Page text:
Light Box Art Project
For the past few months, snatches of color have been popping up on downtown street corners, as local artists put their stamp on traffic signal boxes as part of a public art initiative launched by Mayor Harvey Johnson, Jr.
When we started the paper in 2002, Todd wrote the first cover story, "Creative Class Rising." In it, he reported that Richard Florida's research showed Jackson's immense creative-class potential and even ranked us higher than Memphis or New Orleans on his scale.
The city hasn't been immune to the recession, and we still have challenges, but there is so much more of a cohesive creative spirit than existed 10 years ago. We encourage the city's leaders, residents, business owners and developers to feed this innovative funnel as much as possible.
We've always said that Jackson has a tendency to count on heroes and big, expensive projects to save us some day rather than digging in and making it happen here and now. A lot of the empty spaces downtown, with exorbitant rents attached, have long been a testimony to this problem. Somehow, the people who can make even more creativity happen don't always put aside their collective egos long enough to sit around a table and figure out how to, say, fill empty storefronts downtown with colorful art displays or information on local groups and events. Or to turn empty retail space into an arts and crafts vendor collective as we see when we visit Austin, Texas, or Asheville, N.C.
No doubt, Jackson has come a long way, but we still have some hurdles. Too often, we see people not supporting a great idea because it comes from a particular public official or developer or political nemesis. And as we get closer to election season, this problem is always amplified.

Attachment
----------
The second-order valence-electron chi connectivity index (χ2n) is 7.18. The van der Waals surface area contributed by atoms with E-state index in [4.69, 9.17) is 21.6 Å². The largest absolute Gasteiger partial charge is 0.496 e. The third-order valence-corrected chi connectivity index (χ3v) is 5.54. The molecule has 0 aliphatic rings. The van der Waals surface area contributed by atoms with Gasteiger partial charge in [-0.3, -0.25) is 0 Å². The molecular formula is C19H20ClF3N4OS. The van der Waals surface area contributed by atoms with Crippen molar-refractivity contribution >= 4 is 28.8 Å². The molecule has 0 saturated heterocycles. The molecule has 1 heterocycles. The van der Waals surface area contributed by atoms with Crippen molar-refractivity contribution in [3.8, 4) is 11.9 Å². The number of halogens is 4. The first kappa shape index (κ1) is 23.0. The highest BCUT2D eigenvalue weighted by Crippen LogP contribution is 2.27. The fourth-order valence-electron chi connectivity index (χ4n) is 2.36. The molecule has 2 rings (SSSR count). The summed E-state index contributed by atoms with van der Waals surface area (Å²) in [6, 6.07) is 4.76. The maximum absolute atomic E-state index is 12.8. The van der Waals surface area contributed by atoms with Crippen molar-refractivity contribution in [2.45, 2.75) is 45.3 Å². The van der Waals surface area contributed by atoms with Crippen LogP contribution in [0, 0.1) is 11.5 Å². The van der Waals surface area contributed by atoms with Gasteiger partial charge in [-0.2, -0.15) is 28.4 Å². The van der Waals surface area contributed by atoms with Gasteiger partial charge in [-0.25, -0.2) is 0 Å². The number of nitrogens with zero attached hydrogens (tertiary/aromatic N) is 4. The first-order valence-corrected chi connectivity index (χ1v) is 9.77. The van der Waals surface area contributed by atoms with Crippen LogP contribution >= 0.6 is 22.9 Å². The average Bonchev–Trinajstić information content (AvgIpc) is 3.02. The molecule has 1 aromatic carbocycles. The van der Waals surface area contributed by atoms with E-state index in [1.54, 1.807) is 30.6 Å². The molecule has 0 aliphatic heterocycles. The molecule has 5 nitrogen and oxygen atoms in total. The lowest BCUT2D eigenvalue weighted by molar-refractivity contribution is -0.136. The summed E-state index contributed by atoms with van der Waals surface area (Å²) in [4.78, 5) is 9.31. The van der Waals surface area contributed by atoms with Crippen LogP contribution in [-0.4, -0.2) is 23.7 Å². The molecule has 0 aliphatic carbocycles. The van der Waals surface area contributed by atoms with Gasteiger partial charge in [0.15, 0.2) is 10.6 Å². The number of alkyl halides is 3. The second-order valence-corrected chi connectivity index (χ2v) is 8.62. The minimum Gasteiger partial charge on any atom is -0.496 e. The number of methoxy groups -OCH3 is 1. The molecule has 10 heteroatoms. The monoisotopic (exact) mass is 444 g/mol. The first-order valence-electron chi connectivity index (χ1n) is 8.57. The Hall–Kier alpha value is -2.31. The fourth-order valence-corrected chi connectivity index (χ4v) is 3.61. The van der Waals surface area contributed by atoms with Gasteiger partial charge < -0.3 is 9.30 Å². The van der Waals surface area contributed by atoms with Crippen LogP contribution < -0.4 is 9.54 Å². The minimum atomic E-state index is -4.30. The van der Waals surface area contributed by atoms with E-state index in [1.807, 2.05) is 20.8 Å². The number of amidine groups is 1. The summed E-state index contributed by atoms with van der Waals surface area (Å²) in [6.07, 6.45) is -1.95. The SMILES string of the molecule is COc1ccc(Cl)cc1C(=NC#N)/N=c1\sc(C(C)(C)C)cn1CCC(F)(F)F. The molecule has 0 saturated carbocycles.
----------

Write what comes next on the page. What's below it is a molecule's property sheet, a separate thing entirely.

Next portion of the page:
We need to choose a better way to work together to remake our city. Just as spouting empty crime rhetoric is no way to run for office, neither is refusing to get on board with great ideas because someone around the table might put it on a campaign brochure one day.
Jackson, there is no savior who is going to come in and make it all better for us. If we want to reduce crime, we all have to figure out ways to help do it. (see jfp.ms/crime for lots of ideas in a package that won us a national award recently).
If we want a creative-class city that attracts and keeps our brightest young people here, so they can in turn take their turn at the wheel, we have to dig deep and search wide for ideas that don't require a TIF or GO-Zone funds to make happen. And the last thing we have to do is ask permission to make exciting things happen; we didn't get the mayor, any mayor, or city council "on board" to do this paper. We pooled our meager resources; got people excited; encouraged creativity, and here we are still growing and raising hell 10 years later.
Put another way, Jacksonians need to believe we can be great, and then look for ways to make greatness happen. That kind of creative spirit can move mountains,not to mention build great cities.